Attorney: Lindsay Lohan's Urine Test Clean; Court, DA Have No Record Of Report
Lindsay Lohan’s lawyer is claiming a urine test taken by the actress came out clean, proving, she claims, that the actress’ SCRAM ankle monitor went off by mistake.
“The urine test confirms what Lindsay has said all along: that she didn’t have any alcohol or do anything to cause the device to go off,” Lohan’s lawyer, Shawn Chapman Holley, said in a statement to Access Hollywood on Thursday night.
Lohan also Tweeted her response to what they claim are the results of a urine test, which have not been made public, writing, “the truth, is refreshing.”
On Friday, however, a rep for the District Attorney’s office told Access Hollywood that they had not seen the report and prosecutors have not received a copy of it. Additionally, a rep for the Los Angeles Superior Court told Access that they did not have a record of the urine test.
When contacted on Friday by Access, a rep for SCRAM, cast doubt on the validity of a urine test and said that their device doesn’t get alcohol monitoring wrong.
“It’s not just possible but probable that someone can be drunk late at night and completely sober at a random test the next morning — that’s precisely why judges order 24/7 monitoring and why the judge in this case chose to have both random drug tests (which include alcohol testing) and SCRAM,” SCRAM rep Kathleen Brown said in an e-mail to Access Hollywood on Friday morning.
“It’s why we exist. Alcohol metabolizes very quickly in the body — so random tests have a difficult time catching drinking. Random tests are good for drug testing, because drugs leave residual indicators in the body much longer than alcohol,” Brown’s e-mail continued.
As previously reported on AccessHollywood.com, a spilled drink on a SCRAM – something Dina Lohan suggested to the NY Post happened in Lindsay’s case, registers a sharp spike, not the same trajectory as someone who has been drinking. Brown reiterated this point in her e-mail to Access on Friday.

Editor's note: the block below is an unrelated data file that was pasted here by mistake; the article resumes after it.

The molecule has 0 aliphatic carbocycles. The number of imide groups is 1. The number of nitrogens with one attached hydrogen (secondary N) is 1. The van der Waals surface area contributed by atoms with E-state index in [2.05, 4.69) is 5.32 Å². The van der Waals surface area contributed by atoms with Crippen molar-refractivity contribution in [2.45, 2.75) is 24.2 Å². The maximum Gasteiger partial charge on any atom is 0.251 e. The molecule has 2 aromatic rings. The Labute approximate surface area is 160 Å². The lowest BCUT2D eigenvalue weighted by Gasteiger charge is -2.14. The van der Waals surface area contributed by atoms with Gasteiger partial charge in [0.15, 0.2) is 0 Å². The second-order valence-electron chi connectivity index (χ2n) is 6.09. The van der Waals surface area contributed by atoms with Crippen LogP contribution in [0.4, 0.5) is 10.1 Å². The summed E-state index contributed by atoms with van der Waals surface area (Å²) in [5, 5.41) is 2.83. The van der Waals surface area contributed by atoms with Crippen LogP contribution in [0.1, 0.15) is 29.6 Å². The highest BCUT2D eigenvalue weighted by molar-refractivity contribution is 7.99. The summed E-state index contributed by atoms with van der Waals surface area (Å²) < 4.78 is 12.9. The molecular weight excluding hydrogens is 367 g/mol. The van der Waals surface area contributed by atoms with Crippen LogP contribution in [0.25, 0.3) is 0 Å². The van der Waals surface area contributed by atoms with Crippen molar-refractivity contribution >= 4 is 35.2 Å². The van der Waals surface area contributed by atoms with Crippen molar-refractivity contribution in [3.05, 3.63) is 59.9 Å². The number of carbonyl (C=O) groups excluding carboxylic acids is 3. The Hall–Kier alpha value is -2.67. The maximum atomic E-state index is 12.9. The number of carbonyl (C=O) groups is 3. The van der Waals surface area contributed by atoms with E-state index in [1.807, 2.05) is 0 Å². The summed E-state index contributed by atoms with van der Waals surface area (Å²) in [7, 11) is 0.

“In terms of the ‘spilling’ question: SCRAMx could get an alert for alcohol spilling on the bracelet. However, SCRAMx can easily tell the difference between exposure to alcohol around the bracelet and actual consumed alcohol that metabolizes through the skin,” Brown said in the e-mail. “A spill or something else in the environment with alcohol (hairspray, lotions) would create a rapid spike much faster than the body would ever consume alcohol and would evaporate and burn off much faster than the body can metabolize alcohol.”
On Friday, Michael Lohan also issued a statement to Access, saying, “As I said, there was as STRONG likelihhod (sic) that somebody spilled a drink on Lindsay’s SCRAM device. Think of the possibility, when she was at a crowded event, with all the people walking around with drinks in their hands. How many times have you been in a crowded place where people were drinking and they spill something on you! People forget! They love to cast blame and point fingers without looking at things from within!. If Lindsay is wrong. I say it. When she is right. I will say it, GLADLY, as well.”
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